Antiseptics (from Greek ἀντί anti, "against" and σηπτικός sēptikos, "putrefactive") are antimicrobial substances that are applied to living tissue/skin to reduce the possibility of infection, sepsis, or putrefaction. Antiseptics are generally distinguished from antibiotics by the latter's ability to be transported through the lymphatic system to destroy bacteria within the body, and from disinfectants, which destroy microorganisms found on non-living objects.
Antisepsis was recommended by Hungarian physician Ignaz Semmelweis in 1847, but he was ignored or even ridiculed. The widespread introduction of antiseptic surgical methods followed the publishing of the paper Antiseptic Principle of the Practice of Surgery in 1867 by Joseph Lister, inspired by Louis Pasteur's germ theory of putrefaction. In this paper, Lister advocated the use of carbolic acid (phenol) as a method of ensuring that any germs present were killed. Some of this work was anticipated by:
- Ancient Greek physicians Galen (circa 130–200) and Hippocrates (circa 400 BC) and Sumerian clay tablets dating from 2150 BC that advocate the use of similar techniques.
- Medieval surgeons Hugh of Lucca, Theoderic of Servia, and his pupil Henri de Mondeville were opponents of Galen's opinion that pus was important to healing, which had led ancient and medieval surgeons to let pus remain in wounds. They advocated draining and cleaning wound lips with wine, dressing the wound after suturing it if necessary, and leaving the dressing on for ten days, soaking it in warm wine all the while, before changing it. Their theories were bitterly opposed by Galenist Guy de Chauliac and others trained in the classical tradition.
- Oliver Wendell Holmes, Sr., who published The Contagiousness of Puerperal Fever in 1843
- Florence Nightingale, who contributed substantially to the report on the Royal Commission on the Health of the Army (1856–1857), based on her earlier work
- Ignaz Semmelweis, who published his work The Cause, Concept and Prophylaxis of Childbed Fever in 1861, summarizing experiments and observations since 1847
Some common antiseptics
- Alcohols, including ethanol and 2-propanol/isopropanol are sometimes referred to as surgical spirit. They are used to disinfect the skin before injections are given, among other uses.
- Chlorhexidine gluconate is used as a skin antiseptic and to treat inflammation of the gums (gingivitis).
- Hydrogen peroxide is used as a 6% (20 Vols) solution to clean and deodorize wounds and ulcers. More commonly, 3% solutions of hydrogen peroxide have been used in household first aid for scrapes, etc. However, the strong oxidization causes scar formation and increases healing time during fetal development.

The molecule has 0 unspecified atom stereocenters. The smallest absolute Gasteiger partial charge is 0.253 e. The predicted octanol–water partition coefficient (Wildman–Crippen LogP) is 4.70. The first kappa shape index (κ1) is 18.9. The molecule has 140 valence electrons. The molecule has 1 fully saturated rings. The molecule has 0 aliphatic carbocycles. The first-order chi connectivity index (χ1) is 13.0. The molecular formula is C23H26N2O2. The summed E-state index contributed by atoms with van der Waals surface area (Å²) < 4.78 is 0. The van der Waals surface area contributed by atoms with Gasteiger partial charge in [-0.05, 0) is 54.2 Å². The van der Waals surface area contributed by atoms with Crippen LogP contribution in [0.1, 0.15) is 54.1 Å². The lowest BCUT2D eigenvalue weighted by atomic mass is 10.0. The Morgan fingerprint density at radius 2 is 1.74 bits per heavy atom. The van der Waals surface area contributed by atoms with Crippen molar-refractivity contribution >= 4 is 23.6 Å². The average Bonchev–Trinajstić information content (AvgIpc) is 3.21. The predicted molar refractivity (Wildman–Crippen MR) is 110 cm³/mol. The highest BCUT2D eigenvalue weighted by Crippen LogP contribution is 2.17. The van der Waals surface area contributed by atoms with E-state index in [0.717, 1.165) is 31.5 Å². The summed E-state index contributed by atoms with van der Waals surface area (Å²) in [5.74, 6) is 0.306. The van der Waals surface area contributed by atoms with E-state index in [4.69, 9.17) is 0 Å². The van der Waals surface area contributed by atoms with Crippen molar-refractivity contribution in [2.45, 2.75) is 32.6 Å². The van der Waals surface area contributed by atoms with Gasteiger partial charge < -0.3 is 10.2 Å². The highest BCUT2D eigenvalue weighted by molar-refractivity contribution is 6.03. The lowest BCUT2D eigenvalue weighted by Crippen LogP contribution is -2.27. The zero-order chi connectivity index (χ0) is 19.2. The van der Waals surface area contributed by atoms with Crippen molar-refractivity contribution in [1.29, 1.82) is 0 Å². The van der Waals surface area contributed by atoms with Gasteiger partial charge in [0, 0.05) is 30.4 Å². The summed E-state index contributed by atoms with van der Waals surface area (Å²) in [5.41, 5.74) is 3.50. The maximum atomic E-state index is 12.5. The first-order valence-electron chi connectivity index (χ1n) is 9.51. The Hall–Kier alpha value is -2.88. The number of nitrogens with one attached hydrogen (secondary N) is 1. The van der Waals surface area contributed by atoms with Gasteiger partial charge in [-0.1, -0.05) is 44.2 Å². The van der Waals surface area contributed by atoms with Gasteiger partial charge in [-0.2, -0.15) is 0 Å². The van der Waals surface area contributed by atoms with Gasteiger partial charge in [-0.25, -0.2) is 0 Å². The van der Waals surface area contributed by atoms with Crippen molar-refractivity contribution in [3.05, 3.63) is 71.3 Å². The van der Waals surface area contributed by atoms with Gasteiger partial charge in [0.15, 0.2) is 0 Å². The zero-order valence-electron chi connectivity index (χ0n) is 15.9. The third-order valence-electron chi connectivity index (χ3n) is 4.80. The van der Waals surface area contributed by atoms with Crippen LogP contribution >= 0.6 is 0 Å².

- Iodine is usually used in an alcohol solution (called tincture of iodine) or as Lugol's iodine solution as a pre- and postoperative antiseptic. Some people[who?] do not recommend disinfecting minor wounds with iodine because of concern that it may induce scar tissue formation and increase healing time. However, concentrations of 1% iodine or less have not been shown to increase healing time and are not otherwise distinguishable from treatment with saline. Novel iodine antiseptics containing povidone-iodine (an iodophor, complex of povidone, a water-soluble polymer, with triiodide anions I3−, containing about 10% of active iodine) are far better tolerated, do not negatively affect wound healing, and leave a deposit of active iodine, thereby creating the so-called "remnant", or persistent, effect. The great advantage of iodine antiseptics is their wide scope of antimicrobial activity, killing all principal pathogens and, given enough time, even spores, which are considered to be the most difficult form of microorganisms to be inactivated by disinfectants and antiseptics.
- Octenidine dihydrochloride, currently increasingly used in continental Europe, often as a chlorhexidine substitute.
- Polyhexanide (polyhexamethylene biguanide, PHMB) is an antimicrobial compound suitable for clinical use in critically colonized or infected acute and chronic wounds. The physicochemical action on the bacterial envelope prevents or impedes the development of resistant bacterial strains.
- Balsam of Peru is a mild antiseptic.
By continued exposure to antibiotics, bacteria may evolve to the point where they are no longer harmed by these compounds. Bacteria can also develop a resistance to antiseptics, but the effect is generally less pronounced.
The mechanism by which bacteria evolve may vary in response to different antiseptics. Low concentrations of an antiseptic may encourage growth of a bacterial strain that is resistant to the antiseptic, where a higher concentration of the antiseptic would simply kill the bacteria. In addition, use of an excessively high concentration of an antiseptic may cause tissue damage or slow the process of wound healing. Consequently, antiseptics are most effective when used at the correct concentration—a high enough concentration to kill harmful bacteria, fungi or viruses, but a low enough concentration to avoid damage to the tissue.
- Henry Jacques Garrigues, introduced antiseptic obstetrics to North America
- Joseph Lister
- Louis Pasteur
- Liddell, Henry George; Scott, Robert. "ἀντί". A Greek-English Lexicon. Perseus perseus.tufts.edu.
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- One or more of the preceding sentences incorporates text from a publication now in the public domain: Chisholm, Hugh, ed. (1911). "Antiseptics". Encyclopædia Britannica. 2 (11th ed.). Cambridge University Press. p. 146. This source provides a summary of antiseptic techniques as understood at the time.
- Chisholm 1911.
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